Southwestern Medical Foundation recently had a chance to discuss the mental health challenges our nation is facing amid the COVID-19 pandemic and ways to stay mentally healthy with Jennifer L. Hughes, Ph.D., M.P.H, a licensed psychologist and Head of the Risk and Resilience Network in the UT Southwestern Center for Depression Research and Clinical Care (CDRC). Dr. Hughes shares her top five practical tips for practicing mental resilience and maintaining a healthy mindset:
1. Acknowledge your feelings. Dr. Hughes explains that it’s perfectly normal to feel anxious, worried, or stressed during this time. Instead of denying those feelings or trying to power through them, allow yourself to address and embrace what you’re experiencing.
2. Take your emotional temperature. Dr. Hughes suggests taking time every day to name your emotions. Whether this involves spending some time by yourself to reflect, or verbally expressing how you’re doing that day with loved ones, naming your emotions is a great coping skill. One easy way to do this is to pinpoint where you are on a scale from 0 to 10. Dr. Hughes explains that practicing this form of mindfulness provides a chance to internally check-in.
3. Connect with other people. Although many are working remotely, practicing social distancing, or temporarily isolating ourselves from family and friends, we can still find ways to stay virtually connected. Dr. Hughes explains that maintaining your relationships and staying in touch with others, especially those closest to us, is an important factor when it comes to managing depressive symptoms and reducing the risks associated with mental illness.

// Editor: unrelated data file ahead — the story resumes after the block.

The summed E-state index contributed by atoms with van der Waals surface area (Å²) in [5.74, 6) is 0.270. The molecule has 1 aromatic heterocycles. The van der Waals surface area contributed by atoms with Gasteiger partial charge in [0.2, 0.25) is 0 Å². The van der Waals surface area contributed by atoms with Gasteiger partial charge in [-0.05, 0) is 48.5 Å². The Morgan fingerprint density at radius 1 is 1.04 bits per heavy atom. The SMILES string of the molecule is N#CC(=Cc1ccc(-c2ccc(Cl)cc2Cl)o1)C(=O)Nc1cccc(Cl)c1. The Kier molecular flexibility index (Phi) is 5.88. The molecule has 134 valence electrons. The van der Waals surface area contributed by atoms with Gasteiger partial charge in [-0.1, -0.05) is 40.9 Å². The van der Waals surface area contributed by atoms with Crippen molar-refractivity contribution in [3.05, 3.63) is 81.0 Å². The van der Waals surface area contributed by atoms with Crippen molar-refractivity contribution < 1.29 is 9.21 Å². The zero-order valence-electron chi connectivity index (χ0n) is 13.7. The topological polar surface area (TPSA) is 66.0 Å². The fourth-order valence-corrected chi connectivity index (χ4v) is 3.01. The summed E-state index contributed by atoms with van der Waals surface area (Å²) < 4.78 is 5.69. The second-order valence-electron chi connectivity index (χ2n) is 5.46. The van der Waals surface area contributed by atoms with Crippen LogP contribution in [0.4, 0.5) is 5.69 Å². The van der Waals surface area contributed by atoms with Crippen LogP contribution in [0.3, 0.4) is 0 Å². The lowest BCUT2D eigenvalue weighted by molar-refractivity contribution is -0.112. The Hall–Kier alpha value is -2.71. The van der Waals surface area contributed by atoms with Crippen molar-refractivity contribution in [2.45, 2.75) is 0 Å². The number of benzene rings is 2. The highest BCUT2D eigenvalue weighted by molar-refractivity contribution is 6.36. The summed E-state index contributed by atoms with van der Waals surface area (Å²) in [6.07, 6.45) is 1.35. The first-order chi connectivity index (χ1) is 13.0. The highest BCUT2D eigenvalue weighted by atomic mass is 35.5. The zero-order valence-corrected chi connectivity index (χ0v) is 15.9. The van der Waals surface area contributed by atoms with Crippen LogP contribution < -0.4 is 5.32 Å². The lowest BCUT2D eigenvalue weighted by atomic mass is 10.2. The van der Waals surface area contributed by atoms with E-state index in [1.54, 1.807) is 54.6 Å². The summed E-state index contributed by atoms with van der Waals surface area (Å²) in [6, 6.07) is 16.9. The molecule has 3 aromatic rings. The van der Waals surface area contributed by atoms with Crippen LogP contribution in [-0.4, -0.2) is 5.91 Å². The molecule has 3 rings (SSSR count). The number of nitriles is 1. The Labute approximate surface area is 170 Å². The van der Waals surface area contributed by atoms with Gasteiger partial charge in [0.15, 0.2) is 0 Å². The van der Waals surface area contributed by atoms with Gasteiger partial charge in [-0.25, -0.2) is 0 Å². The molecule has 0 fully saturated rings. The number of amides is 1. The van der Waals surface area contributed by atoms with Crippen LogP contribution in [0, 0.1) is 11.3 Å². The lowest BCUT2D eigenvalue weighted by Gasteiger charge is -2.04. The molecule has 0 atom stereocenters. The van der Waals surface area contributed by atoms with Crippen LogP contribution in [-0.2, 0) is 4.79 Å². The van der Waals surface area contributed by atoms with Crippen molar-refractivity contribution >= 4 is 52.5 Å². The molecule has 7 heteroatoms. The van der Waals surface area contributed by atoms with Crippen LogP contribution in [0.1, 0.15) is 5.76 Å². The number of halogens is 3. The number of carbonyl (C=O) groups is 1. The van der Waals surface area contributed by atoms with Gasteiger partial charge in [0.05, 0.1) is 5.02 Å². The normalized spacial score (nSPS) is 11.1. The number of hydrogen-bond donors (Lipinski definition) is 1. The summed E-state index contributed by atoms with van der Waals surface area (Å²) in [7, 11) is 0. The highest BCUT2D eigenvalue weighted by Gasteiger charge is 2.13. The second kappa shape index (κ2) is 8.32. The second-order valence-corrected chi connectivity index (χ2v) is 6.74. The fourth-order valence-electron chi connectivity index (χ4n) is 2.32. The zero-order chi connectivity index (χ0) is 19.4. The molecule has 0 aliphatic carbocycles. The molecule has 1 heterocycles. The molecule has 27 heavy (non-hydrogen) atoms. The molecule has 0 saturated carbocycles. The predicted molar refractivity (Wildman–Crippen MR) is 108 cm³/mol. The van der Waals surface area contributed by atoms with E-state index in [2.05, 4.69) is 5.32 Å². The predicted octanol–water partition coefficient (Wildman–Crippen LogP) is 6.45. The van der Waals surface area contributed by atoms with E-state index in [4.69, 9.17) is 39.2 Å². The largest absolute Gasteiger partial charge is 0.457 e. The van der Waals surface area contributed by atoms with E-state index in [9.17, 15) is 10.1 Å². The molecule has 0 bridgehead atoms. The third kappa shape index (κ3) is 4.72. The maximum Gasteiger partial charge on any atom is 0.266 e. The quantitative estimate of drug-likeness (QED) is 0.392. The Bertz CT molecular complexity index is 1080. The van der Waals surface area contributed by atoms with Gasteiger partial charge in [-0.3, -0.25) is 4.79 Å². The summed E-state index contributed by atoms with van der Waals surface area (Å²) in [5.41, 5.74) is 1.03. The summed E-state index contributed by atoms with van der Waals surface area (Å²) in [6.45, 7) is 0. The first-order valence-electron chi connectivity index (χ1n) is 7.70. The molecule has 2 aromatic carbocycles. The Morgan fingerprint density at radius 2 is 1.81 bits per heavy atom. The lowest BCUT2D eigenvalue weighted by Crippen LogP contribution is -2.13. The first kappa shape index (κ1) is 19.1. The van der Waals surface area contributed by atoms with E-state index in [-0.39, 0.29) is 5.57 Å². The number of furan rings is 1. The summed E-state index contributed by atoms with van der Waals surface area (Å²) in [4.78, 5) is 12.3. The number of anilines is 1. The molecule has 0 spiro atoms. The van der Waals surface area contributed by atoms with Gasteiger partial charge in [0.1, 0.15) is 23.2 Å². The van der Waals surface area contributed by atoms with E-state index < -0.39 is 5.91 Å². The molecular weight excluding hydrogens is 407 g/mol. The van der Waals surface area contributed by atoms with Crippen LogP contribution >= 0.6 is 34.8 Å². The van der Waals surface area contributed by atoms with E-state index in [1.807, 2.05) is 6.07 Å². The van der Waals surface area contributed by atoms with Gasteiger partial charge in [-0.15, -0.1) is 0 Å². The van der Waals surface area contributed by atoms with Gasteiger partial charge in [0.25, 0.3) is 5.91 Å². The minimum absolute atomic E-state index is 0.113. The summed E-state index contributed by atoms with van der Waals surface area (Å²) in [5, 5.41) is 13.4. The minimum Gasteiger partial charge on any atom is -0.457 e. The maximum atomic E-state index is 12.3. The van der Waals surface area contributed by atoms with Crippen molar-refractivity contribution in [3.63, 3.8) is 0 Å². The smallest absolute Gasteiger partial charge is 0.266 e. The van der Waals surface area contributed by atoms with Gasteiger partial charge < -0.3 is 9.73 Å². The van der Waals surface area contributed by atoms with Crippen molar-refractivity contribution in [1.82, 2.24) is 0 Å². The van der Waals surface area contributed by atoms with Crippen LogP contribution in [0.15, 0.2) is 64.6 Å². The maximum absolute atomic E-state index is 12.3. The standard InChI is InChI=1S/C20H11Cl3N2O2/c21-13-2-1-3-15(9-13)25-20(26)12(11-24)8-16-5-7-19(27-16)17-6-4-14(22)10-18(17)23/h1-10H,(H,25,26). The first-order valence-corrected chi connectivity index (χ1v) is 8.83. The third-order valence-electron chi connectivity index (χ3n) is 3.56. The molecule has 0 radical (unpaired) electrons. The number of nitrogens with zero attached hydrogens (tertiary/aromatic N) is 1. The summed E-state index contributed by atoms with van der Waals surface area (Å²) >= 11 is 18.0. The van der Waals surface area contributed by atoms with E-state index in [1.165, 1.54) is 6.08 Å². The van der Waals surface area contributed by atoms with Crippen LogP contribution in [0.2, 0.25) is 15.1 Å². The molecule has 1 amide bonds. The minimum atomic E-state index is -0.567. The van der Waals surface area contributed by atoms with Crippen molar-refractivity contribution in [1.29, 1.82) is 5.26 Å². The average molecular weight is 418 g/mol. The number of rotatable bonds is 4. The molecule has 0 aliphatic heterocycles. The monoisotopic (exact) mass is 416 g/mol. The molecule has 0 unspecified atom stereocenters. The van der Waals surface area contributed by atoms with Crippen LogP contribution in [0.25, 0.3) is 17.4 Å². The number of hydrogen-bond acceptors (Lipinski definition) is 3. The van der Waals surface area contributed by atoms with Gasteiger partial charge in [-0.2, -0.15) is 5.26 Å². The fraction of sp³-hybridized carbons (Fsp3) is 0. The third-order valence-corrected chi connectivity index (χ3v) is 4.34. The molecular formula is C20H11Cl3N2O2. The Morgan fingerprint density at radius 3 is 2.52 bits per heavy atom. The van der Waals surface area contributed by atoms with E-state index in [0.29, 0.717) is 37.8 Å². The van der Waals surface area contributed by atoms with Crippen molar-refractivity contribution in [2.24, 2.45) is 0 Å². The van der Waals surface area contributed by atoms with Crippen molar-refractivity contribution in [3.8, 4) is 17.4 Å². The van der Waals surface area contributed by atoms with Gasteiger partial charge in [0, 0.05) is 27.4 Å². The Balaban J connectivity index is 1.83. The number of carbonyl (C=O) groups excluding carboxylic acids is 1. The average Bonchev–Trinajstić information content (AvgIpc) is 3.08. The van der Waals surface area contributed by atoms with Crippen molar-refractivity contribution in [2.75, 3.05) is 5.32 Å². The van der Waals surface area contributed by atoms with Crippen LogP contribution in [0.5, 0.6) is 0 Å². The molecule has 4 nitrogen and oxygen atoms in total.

4. Practice tolerance skills that help you get through times of stress. Challenge is an essential component of practicing resilience. Dr. Hughes shares that in order to strengthen ourselves mentally and build up resilience, we must face adversity from time to time and approach problem-solving with intention and resolve. She emphasizes that change is a constant part of life; practicing acceptance of things that can’t be changed helps us focus on what we can change. This allows us to flexibly solve problems and develop life-long coping skills.
5. Throw yourself into an activity you enjoy. Immersing yourself in something you’re passionate about is a healthy coping strategy. Dr. Hughes suggests both tried-and-true hobbies, as well as new activities, with the reminder that no single strategy will work all of the time. Some days, seeking the comfort of your favorite pastime is the best way to support a healthy mental state, while other days, you may find that trying out a new skill or starting a new project can help refresh and revitalize your mind. Trying a new activity that gives you a sense of purpose or allows you to connect with or help others can be especially helpful.
The CDRC at UT Southwestern is dedicated to helping manage the mental health effects of the coronavirus pandemic in our community. From tips for children and adolescents, to the need for resilience-building in adults, they are offering a comprehensive list of resources. Please click here to learn more and view their mental health resource page.
For more information about COVID-19, mental health resources, or referrals in the DFW Metroplex, call the CDRC Support Line at 214-648-7355 and speak with a licensed clinician. The line is open Monday-Friday from 8:00 a.m. – 6:00 p.m. CST.